To return to the topic of the Middle Ages, the perimeter stockade was called the bailey. It enclosed an even more secure, elevated fortress or “keep” called a motte.
These two degrees of protection, crafted from wood, sufficed to establish the beginnings of security for agriculture, commerce, and administration. However, being wood, they either eroded or were replaced by stone structures.
So, only the results of development and continual evolution in defense became what we call castles, and only the most successful ones endure for us to tour today. In their fullest flower, castles were sited where access could be severely limited – a steep hill, a peninsula, or – in some cases – an island. When an island wasn’t handy, then a moat was dug to surround the “curtain wall” with water to make approaching the wall unfeasible. Ports through the curtain wall were few and far between, to make defending them efficient. Corners and entrances were flanked by rounded towers that offered a commanding field of fire and were less vulnerable than corners would be to undermining.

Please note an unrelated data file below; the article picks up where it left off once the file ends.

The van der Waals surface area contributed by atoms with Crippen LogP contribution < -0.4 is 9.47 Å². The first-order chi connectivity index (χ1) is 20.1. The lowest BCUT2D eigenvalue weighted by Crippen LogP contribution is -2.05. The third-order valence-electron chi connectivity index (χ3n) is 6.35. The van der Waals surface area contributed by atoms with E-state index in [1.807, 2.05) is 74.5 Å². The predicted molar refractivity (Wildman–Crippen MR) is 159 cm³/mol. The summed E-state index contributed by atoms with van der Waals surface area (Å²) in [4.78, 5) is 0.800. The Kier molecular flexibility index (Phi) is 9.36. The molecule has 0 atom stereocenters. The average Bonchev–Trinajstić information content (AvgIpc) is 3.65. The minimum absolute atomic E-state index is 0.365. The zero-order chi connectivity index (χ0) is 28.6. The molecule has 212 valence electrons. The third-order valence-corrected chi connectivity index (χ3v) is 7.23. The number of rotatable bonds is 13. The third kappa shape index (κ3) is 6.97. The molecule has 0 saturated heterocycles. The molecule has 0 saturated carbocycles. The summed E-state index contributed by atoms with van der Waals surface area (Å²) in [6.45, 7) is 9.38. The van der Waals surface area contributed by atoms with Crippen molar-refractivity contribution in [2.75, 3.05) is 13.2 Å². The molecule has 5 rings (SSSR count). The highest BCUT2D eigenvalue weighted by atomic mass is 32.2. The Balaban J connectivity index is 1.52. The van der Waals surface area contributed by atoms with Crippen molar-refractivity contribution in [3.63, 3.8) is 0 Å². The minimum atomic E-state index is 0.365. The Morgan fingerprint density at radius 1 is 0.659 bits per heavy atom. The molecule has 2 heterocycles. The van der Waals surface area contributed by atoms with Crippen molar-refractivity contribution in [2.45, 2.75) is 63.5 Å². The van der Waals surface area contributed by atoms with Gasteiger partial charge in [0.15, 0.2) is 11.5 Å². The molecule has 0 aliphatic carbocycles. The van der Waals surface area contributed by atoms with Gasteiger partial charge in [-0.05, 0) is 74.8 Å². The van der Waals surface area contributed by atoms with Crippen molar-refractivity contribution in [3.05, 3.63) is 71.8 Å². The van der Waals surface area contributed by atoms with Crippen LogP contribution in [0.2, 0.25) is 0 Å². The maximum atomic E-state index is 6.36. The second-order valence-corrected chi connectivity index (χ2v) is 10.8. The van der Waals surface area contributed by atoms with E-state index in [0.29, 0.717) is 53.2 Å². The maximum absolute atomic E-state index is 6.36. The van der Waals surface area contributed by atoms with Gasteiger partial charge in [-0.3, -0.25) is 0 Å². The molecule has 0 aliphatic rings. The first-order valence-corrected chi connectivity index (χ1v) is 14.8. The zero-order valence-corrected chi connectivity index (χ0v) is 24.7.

The details of castle defense, the crenellated walls, the narrow firing ports for crossbows, the hoardings and machicolations that enabled defenders to drop all manner of deadly and unpleasant substances on anyone who got too close to the wall – all these ancient devices were once innovations. The reason they endure to instruct us is because they worked.
But the one thing most important for us to learn from this chapter of history is that none of these efforts and innovations would have been effective if the castle drawbridge was left open. And that is precisely the condition that passes for the state of the art today. Almost all of the $170 billion spent annually today on network security controls goes to programs, software, and other online solutions – most of which respond to incursions rather than prevent them. A very small proportion is devoted to closing the drawbridge itself – to protecting the ports and connectors that make your data system into an information network.
Network Security Controls at Your Fingertips